I’ve had some issue with Bob “MovieBob” Chipman for a while. Or perhaps it has been a growing issue. I went from being a big fan of the man to having a love/hate relationship, and now it is a great struggle to enjoy any content he produces. I cannot tell you for sure if it’s just my own personal bias or impression or not, but it has felt to me that, over time, he has spoken with more and more certainty about his opinions rather than providing genuine arguments or information.
There’s an air of smugness about it, I’d say. He lacks humility. The only time I come to enjoy his videos are when he’s doing an episode of The Big Picture where he’s going over factual data rather than giving his opinion. For example, his overview of the Clone Saga of Spiderman comic continuity.
Still, I want to be fair and to give the man a fair chance. It’s just a bit rough to do so when he’s churning out material claiming geeks and nerds are in control of the mainstream (Blogger’s note: My brother has since taken this rant down as he didn’t want to deal with the backlash of calling out MovieBob, especially when potential employers could then see it and the response to it. Sorry!).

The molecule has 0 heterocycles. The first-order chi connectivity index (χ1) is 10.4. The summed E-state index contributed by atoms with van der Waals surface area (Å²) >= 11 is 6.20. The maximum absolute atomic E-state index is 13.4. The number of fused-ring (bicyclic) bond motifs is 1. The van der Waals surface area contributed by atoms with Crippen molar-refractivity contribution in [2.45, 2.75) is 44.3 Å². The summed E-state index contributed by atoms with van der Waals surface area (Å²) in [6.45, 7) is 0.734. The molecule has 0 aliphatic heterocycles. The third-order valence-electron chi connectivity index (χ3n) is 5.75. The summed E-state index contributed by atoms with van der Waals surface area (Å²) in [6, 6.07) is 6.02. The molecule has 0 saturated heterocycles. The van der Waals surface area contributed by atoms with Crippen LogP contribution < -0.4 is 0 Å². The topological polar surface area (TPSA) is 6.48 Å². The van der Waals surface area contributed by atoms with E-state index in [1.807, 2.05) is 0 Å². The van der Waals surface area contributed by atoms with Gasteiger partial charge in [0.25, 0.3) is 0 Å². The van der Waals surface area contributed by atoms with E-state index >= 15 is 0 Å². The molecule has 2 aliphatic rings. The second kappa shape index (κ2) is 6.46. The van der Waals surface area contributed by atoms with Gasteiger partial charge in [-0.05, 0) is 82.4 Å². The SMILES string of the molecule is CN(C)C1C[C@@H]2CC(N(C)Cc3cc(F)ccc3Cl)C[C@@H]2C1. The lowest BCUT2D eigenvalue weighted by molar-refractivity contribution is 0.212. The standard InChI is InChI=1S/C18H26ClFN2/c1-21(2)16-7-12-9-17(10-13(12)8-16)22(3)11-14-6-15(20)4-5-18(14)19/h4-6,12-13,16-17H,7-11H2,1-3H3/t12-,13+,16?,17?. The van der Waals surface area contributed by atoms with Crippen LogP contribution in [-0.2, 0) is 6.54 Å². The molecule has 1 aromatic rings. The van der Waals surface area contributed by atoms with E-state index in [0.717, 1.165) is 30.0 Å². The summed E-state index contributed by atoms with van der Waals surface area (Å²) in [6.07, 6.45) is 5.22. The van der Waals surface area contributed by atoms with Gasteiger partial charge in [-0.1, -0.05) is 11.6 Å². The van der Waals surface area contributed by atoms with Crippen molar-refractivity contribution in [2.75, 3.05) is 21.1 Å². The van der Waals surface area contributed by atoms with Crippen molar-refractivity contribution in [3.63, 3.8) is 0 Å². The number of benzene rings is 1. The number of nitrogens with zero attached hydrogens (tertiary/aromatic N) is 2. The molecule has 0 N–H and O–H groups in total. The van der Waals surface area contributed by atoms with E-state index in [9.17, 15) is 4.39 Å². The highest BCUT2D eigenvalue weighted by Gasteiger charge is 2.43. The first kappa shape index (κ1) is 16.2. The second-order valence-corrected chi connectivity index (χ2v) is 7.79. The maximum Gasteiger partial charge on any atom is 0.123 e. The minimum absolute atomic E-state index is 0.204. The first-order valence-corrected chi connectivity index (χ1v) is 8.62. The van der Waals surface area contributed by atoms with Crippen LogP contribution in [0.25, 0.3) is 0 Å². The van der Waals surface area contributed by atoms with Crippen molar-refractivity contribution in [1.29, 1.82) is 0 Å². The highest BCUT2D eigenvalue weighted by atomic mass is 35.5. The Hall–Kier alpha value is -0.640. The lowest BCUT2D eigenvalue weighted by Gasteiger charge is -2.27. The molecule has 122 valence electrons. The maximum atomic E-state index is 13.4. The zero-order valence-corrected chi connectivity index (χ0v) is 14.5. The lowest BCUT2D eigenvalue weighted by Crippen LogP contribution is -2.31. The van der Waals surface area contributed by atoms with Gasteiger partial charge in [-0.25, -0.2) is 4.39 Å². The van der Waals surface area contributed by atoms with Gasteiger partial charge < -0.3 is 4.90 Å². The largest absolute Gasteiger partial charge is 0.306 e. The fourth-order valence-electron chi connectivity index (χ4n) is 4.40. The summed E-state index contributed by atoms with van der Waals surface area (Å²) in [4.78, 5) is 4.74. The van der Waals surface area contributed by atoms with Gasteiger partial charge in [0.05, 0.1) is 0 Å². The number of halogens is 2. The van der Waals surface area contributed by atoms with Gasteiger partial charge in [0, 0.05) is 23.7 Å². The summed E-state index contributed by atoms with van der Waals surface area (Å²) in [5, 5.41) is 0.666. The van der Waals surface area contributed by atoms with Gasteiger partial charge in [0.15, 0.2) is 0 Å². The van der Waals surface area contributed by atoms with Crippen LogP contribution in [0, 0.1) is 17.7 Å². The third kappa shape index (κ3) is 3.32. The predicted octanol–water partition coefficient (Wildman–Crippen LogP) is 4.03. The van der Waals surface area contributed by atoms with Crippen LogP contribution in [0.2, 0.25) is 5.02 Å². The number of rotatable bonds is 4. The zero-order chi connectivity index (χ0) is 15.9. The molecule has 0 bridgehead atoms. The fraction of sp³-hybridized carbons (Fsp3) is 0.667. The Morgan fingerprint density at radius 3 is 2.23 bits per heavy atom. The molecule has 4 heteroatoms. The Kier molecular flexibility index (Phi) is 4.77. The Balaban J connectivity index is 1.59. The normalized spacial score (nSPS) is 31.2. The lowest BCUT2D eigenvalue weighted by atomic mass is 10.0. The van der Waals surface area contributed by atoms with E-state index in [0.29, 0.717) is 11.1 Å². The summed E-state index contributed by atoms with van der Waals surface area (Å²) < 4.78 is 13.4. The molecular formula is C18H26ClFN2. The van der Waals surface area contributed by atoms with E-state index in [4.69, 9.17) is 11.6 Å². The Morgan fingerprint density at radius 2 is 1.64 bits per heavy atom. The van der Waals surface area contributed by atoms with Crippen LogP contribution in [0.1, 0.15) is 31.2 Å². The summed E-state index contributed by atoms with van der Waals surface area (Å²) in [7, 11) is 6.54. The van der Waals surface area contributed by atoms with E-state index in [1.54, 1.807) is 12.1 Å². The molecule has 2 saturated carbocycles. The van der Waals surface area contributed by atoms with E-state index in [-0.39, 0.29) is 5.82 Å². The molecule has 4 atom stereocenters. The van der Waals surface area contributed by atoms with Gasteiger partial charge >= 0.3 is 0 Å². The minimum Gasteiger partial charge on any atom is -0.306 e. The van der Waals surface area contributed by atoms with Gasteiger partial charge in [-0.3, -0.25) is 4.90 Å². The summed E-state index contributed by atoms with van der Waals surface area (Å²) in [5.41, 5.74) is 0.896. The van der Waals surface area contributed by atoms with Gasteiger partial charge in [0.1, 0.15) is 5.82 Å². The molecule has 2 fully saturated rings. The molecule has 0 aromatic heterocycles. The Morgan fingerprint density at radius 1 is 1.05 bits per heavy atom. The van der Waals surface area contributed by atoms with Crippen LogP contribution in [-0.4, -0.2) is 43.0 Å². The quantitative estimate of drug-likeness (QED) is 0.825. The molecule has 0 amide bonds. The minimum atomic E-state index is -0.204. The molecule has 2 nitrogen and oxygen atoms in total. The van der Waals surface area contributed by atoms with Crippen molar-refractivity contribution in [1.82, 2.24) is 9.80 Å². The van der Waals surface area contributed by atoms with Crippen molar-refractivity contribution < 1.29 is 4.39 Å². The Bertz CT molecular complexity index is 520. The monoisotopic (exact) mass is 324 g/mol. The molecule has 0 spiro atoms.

Alright, that’s a horrible paraphrase, but the general idea is that, because so many hobbies and properties have entered the mainstream consciousness, geeks and nerds have somehow “won”.
Now, before I begin, I would like to refer you to my brother’s own counter-argument, some of his points I’ll be repeating here. On the whole, however, we tackle MovieBob’s content differently.
My brother, MovieBob and I are all in agreement on the fact that we should be more welcoming of other “demographics”, potential outcasts, and loners. Be it the homosexual getting beat up, the black girl being ridiculed, or the Indian boy feeling alone in a foreign land. However, the problem is that MovieBob is identifying nerds and geeks on such superficial levels they fit right in on an episode of The Big Bang Theory.